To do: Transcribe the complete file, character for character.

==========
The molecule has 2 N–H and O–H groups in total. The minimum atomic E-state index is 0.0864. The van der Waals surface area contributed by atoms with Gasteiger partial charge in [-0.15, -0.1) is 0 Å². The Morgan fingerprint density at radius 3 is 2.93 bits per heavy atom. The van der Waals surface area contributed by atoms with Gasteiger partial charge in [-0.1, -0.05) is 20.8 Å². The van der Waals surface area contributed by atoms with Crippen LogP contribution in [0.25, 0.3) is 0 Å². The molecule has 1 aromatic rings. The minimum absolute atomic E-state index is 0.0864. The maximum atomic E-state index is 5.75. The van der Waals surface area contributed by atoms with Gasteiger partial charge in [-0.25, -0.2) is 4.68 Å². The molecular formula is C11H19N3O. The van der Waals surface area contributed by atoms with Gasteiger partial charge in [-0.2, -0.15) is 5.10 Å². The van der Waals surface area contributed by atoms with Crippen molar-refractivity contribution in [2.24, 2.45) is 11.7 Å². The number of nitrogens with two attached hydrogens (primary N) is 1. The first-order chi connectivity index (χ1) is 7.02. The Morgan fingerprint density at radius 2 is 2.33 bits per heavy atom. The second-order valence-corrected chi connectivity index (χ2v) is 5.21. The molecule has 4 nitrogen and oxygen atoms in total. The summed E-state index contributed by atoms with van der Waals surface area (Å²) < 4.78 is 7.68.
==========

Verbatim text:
The molecule has 2 N–H and O–H groups in total. The minimum atomic E-state index is 0.0864. The van der Waals surface area contributed by atoms with Gasteiger partial charge in [-0.15, -0.1) is 0 Å². The Morgan fingerprint density at radius 3 is 2.93 bits per heavy atom. The van der Waals surface area contributed by atoms with Gasteiger partial charge in [-0.1, -0.05) is 20.8 Å². The van der Waals surface area contributed by atoms with Crippen LogP contribution in [0.25, 0.3) is 0 Å². The molecule has 1 aromatic rings. The minimum absolute atomic E-state index is 0.0864. The maximum atomic E-state index is 5.75. The van der Waals surface area contributed by atoms with Gasteiger partial charge in [-0.25, -0.2) is 4.68 Å². The molecular formula is C11H19N3O. The van der Waals surface area contributed by atoms with Gasteiger partial charge in [-0.2, -0.15) is 5.10 Å². The van der Waals surface area contributed by atoms with Crippen molar-refractivity contribution in [2.24, 2.45) is 11.7 Å². The number of nitrogens with two attached hydrogens (primary N) is 1. The first-order chi connectivity index (χ1) is 7.02. The Morgan fingerprint density at radius 2 is 2.33 bits per heavy atom. The second-order valence-corrected chi connectivity index (χ2v) is 5.21. The molecule has 4 nitrogen and oxygen atoms in total. The summed E-state index contributed by atoms with van der Waals surface area (Å²) < 4.78 is 7.68.